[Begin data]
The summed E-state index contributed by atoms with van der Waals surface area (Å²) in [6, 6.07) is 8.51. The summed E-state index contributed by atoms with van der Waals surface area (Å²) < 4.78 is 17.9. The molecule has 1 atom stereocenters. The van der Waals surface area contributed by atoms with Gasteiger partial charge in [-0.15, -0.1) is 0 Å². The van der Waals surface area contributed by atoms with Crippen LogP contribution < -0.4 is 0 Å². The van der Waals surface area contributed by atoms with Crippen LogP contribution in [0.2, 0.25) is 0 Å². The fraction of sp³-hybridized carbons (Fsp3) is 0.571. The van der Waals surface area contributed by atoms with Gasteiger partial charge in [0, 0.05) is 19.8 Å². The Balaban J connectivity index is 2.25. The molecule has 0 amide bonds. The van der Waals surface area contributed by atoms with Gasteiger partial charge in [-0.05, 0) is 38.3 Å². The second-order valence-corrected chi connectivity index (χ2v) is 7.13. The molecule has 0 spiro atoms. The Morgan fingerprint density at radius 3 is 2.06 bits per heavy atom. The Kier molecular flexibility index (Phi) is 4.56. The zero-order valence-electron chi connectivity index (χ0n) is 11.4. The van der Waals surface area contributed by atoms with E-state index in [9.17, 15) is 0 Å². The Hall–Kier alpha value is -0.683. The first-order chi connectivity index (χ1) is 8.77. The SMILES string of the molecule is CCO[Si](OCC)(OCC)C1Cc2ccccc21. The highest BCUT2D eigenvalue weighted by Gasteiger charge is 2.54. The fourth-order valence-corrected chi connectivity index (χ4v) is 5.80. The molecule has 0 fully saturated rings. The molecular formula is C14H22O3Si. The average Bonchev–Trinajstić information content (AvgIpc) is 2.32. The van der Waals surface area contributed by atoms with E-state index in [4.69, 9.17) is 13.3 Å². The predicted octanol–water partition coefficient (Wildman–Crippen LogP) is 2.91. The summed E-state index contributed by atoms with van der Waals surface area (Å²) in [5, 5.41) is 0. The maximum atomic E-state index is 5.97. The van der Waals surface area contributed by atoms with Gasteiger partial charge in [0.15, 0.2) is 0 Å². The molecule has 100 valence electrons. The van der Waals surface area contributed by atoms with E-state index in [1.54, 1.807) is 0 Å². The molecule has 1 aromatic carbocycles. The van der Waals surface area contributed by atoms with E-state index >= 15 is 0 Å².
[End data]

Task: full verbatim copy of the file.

The summed E-state index contributed by atoms with van der Waals surface area (Å²) in [6, 6.07) is 8.51. The summed E-state index contributed by atoms with van der Waals surface area (Å²) < 4.78 is 17.9. The molecule has 1 atom stereocenters. The van der Waals surface area contributed by atoms with Gasteiger partial charge in [-0.15, -0.1) is 0 Å². The van der Waals surface area contributed by atoms with Crippen LogP contribution < -0.4 is 0 Å². The van der Waals surface area contributed by atoms with Crippen LogP contribution in [0.2, 0.25) is 0 Å². The fraction of sp³-hybridized carbons (Fsp3) is 0.571. The van der Waals surface area contributed by atoms with Gasteiger partial charge in [0, 0.05) is 19.8 Å². The Balaban J connectivity index is 2.25. The molecule has 0 amide bonds. The van der Waals surface area contributed by atoms with Gasteiger partial charge in [-0.05, 0) is 38.3 Å². The second-order valence-corrected chi connectivity index (χ2v) is 7.13. The molecule has 0 spiro atoms. The Morgan fingerprint density at radius 3 is 2.06 bits per heavy atom. The Kier molecular flexibility index (Phi) is 4.56. The zero-order valence-electron chi connectivity index (χ0n) is 11.4. The van der Waals surface area contributed by atoms with E-state index in [9.17, 15) is 0 Å². The Hall–Kier alpha value is -0.683. The first-order chi connectivity index (χ1) is 8.77. The SMILES string of the molecule is CCO[Si](OCC)(OCC)C1Cc2ccccc21. The highest BCUT2D eigenvalue weighted by Gasteiger charge is 2.54. The fourth-order valence-corrected chi connectivity index (χ4v) is 5.80. The molecule has 0 fully saturated rings. The molecular formula is C14H22O3Si. The average Bonchev–Trinajstić information content (AvgIpc) is 2.32. The van der Waals surface area contributed by atoms with E-state index in [4.69, 9.17) is 13.3 Å². The predicted octanol–water partition coefficient (Wildman–Crippen LogP) is 2.91. The summed E-state index contributed by atoms with van der Waals surface area (Å²) in [5, 5.41) is 0. The maximum atomic E-state index is 5.97. The van der Waals surface area contributed by atoms with Gasteiger partial charge in [0.15, 0.2) is 0 Å². The molecule has 100 valence electrons. The van der Waals surface area contributed by atoms with E-state index in [1.54, 1.807) is 0 Å². The molecule has 1 aromatic carbocycles. The van der Waals surface area contributed by atoms with E-state index >= 15 is 0 Å².